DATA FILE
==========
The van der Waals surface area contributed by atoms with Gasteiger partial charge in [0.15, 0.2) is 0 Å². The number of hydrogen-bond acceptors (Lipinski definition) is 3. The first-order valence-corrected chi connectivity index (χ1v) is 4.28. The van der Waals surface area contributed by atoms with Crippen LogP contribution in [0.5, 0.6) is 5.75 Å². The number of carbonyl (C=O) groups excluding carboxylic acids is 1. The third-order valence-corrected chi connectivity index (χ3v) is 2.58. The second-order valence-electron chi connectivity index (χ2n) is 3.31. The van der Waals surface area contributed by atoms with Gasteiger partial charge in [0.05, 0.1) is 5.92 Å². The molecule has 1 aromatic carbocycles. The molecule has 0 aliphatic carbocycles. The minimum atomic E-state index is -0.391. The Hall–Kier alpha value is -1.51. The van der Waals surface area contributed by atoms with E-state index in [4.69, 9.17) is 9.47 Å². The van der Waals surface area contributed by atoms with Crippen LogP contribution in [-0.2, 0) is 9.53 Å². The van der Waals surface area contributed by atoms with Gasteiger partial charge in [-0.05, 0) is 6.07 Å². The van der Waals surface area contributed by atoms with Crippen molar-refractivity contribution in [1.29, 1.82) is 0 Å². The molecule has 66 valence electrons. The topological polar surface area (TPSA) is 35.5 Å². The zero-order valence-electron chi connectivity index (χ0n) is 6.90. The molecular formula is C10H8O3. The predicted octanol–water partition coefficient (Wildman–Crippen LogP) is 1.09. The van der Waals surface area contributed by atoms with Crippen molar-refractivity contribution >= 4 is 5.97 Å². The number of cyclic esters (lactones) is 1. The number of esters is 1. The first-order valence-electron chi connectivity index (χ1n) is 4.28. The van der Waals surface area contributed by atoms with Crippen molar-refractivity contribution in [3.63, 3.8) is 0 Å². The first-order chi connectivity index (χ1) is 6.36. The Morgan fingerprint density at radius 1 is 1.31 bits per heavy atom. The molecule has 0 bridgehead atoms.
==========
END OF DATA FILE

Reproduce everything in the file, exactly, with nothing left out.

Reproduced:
The van der Waals surface area contributed by atoms with Gasteiger partial charge in [0.15, 0.2) is 0 Å². The number of hydrogen-bond acceptors (Lipinski definition) is 3. The first-order valence-corrected chi connectivity index (χ1v) is 4.28. The van der Waals surface area contributed by atoms with Crippen LogP contribution in [0.5, 0.6) is 5.75 Å². The number of carbonyl (C=O) groups excluding carboxylic acids is 1. The third-order valence-corrected chi connectivity index (χ3v) is 2.58. The second-order valence-electron chi connectivity index (χ2n) is 3.31. The van der Waals surface area contributed by atoms with Gasteiger partial charge in [0.05, 0.1) is 5.92 Å². The molecule has 1 aromatic carbocycles. The molecule has 0 aliphatic carbocycles. The minimum atomic E-state index is -0.391. The Hall–Kier alpha value is -1.51. The van der Waals surface area contributed by atoms with E-state index in [4.69, 9.17) is 9.47 Å². The van der Waals surface area contributed by atoms with Crippen LogP contribution in [-0.2, 0) is 9.53 Å². The van der Waals surface area contributed by atoms with Gasteiger partial charge in [-0.05, 0) is 6.07 Å². The van der Waals surface area contributed by atoms with Crippen molar-refractivity contribution in [1.29, 1.82) is 0 Å². The molecule has 66 valence electrons. The topological polar surface area (TPSA) is 35.5 Å². The zero-order valence-electron chi connectivity index (χ0n) is 6.90. The molecular formula is C10H8O3. The predicted octanol–water partition coefficient (Wildman–Crippen LogP) is 1.09. The van der Waals surface area contributed by atoms with Crippen molar-refractivity contribution >= 4 is 5.97 Å². The number of cyclic esters (lactones) is 1. The number of esters is 1. The first-order valence-electron chi connectivity index (χ1n) is 4.28. The van der Waals surface area contributed by atoms with Crippen molar-refractivity contribution in [3.63, 3.8) is 0 Å². The first-order chi connectivity index (χ1) is 6.36. The Morgan fingerprint density at radius 1 is 1.31 bits per heavy atom. The molecule has 0 bridgehead atoms.